It's important to remember that most wine and spirits critics don't actually pay for the products they taste. Everything is comped 100% of the time. Of the 5,000,000 new amateurs who started reviewing wine and whisky this year, many of them are either doing so in exchange for samples directly from the brands, or trading 50ml sample vials with one another in the mail. Everyone appears to be buying and enjoying their booze, but most people I know who write about alcohol don't buy very much these days. Just like the stars you see on television don't buy clothes, they receive clothes. Actors and actresses are living, breathing, walking advertisements for brands and designer labels. Not that I have a problem with that whatsoever. If I could take photos of Charlize Theron drinking K&L single malt selections I'd be there in two seconds. If I could get Kim Kardashian to Instagram herself with a bottle of Faultline gin we'd be sold out by the end of the day. That's how the fashion industry works, and the booze industry (like I've said many times) is no different. It's all about trends, public perception, and marketing, but we all like to pretend taste is what's most important.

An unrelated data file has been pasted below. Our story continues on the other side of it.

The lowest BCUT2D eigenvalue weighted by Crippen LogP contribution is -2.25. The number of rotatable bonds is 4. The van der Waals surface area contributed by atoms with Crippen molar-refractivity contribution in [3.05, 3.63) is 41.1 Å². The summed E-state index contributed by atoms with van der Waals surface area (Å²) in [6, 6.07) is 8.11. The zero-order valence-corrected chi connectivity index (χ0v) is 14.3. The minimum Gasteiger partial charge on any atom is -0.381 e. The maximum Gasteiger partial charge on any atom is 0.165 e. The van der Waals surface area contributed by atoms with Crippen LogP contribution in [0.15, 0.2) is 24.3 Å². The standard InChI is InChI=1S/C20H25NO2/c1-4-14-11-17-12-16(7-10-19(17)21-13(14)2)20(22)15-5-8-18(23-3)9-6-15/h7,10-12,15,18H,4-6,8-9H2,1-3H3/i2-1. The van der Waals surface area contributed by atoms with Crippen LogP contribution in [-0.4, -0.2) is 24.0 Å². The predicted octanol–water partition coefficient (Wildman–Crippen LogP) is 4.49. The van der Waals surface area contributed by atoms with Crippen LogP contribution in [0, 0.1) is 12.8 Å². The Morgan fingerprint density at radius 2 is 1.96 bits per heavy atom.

I tasted a lot of great products last week, but what did I actually buy? I'll tell you, and I'll continue to tell you periodically in a new column I'll be calling "Putting Your Money Where Your Mouth Is." I have enough free booze on my desk right now to last me until 2039, and if I really wanted to I could drink for free for the rest of my life. But that would mean drinking what's available rather than what I actually desire and I'm not enough of a cheapskate to make that sacrifice. In the fashion world, the most popular articles talk about where the stars actually shop, rather than what they wear during the awards season. So without further ado, here's what I spent my own hard-earned money on this past week:

- one bottle of Caol Ila 12 single malt whisky

- one bottle of 2009 Les Allees de Cantemerle (now sold out)

- twelve bottles of 2012 Thomas Coyne mourvedre

- two bottles of 2014 Bodegas Puelles Rioja blanco

- two bottles of 2009 Louise Brison Champagne

And a bottle of Campari, but I buy one of those every week.

-David Driscoll